An Evening with Amanda Palmer

Paramount Theater, Austin – April 14. Doors 7p, Show 8p.

“If you’re not allowed to love people alive, then you learn how to love people dead.” – The Thing about Things, AFP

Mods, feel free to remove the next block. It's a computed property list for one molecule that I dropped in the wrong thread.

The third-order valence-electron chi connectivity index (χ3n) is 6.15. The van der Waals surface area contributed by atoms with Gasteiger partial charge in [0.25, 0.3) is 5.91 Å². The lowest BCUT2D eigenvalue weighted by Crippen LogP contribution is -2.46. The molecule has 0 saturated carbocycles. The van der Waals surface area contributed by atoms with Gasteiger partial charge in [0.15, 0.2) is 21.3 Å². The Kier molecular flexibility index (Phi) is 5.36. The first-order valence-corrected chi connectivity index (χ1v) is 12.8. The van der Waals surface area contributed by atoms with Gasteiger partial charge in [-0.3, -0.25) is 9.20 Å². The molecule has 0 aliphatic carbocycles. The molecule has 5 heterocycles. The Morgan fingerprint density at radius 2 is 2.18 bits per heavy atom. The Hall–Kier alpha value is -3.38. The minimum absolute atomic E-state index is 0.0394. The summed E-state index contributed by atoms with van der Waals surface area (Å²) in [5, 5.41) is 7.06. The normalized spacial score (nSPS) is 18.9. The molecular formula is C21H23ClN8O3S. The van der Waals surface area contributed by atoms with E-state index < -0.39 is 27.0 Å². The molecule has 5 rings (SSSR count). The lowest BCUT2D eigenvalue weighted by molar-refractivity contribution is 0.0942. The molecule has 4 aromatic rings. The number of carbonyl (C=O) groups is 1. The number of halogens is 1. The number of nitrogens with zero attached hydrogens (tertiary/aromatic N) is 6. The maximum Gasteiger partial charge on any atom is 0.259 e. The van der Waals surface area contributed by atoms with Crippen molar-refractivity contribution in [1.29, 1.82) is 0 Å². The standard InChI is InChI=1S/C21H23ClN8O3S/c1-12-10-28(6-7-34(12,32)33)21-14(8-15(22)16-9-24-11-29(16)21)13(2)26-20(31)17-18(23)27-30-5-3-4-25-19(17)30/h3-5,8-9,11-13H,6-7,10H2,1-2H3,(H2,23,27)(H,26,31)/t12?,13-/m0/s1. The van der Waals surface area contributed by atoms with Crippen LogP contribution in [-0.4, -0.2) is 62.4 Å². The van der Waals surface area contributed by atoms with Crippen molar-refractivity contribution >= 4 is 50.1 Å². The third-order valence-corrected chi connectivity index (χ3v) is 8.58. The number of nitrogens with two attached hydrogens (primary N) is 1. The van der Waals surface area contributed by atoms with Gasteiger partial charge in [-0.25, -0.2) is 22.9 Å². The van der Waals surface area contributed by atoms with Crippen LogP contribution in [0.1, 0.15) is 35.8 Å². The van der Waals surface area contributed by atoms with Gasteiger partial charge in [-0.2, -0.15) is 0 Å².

I left work and walked north on Congress.  I wore a blue dress with pink polka dots. A woman at the burger bar called to me, “I love the dots!” “Thank you,” I called back, utterly surprised at this new burger bar, and at not being invisible. I am still getting used to the fact that people can see me. I don’t think I understood that until much later than most – maybe when I was twenty-eight? I knew the optics and the physics and the biology of them seeing me, but that’s not the same as SEEING. It’s SEEING Amanda Palmer means when she says, in her TED Talk, “I see you.” That’s more than just light waves, perhaps it’s a side effect of the enigma that is wave-particle duality.  As I walked down the street on the night of the concert,  evening sunlight brightened my path in an exact replica of my anticipation. I was going to meet a writing friend, T., who I hadn’t seen in almost two years, and we were going to see a woman with a controversial approach to making art. We were going to spend an evening with perhaps one of the most influential musician-philosophers of our generation: Amanda Palmer. At one of the smaller cross streets, I saw a woman wearing a great pair of boots. She had a confidence to her stance and there was something about her that seemed familiar. Her large sunglasses obscured her face, and as she passed me, I heard a rich, contralto voice say, “And the venue was…” I didn’t hear the end of the sentence. I don’t know what the venue was, or where it was, or if the venue has been devoured by Cthulhu. What I do know is that the woman with the great boots was Amanda Palmer. I saw the artistic arabesque of her eyebrows behind the rim of her sunglasses. I had a moment where my step faltered, and I considered calling her name. Then I remembered that she has no idea who I am. And I remembered that T. was waiting for me and I kept going. I had a small moment of horror when it occurred to me that one of us, either Amanda or me,  was headed the wrong way, and maybe it wasn’t her…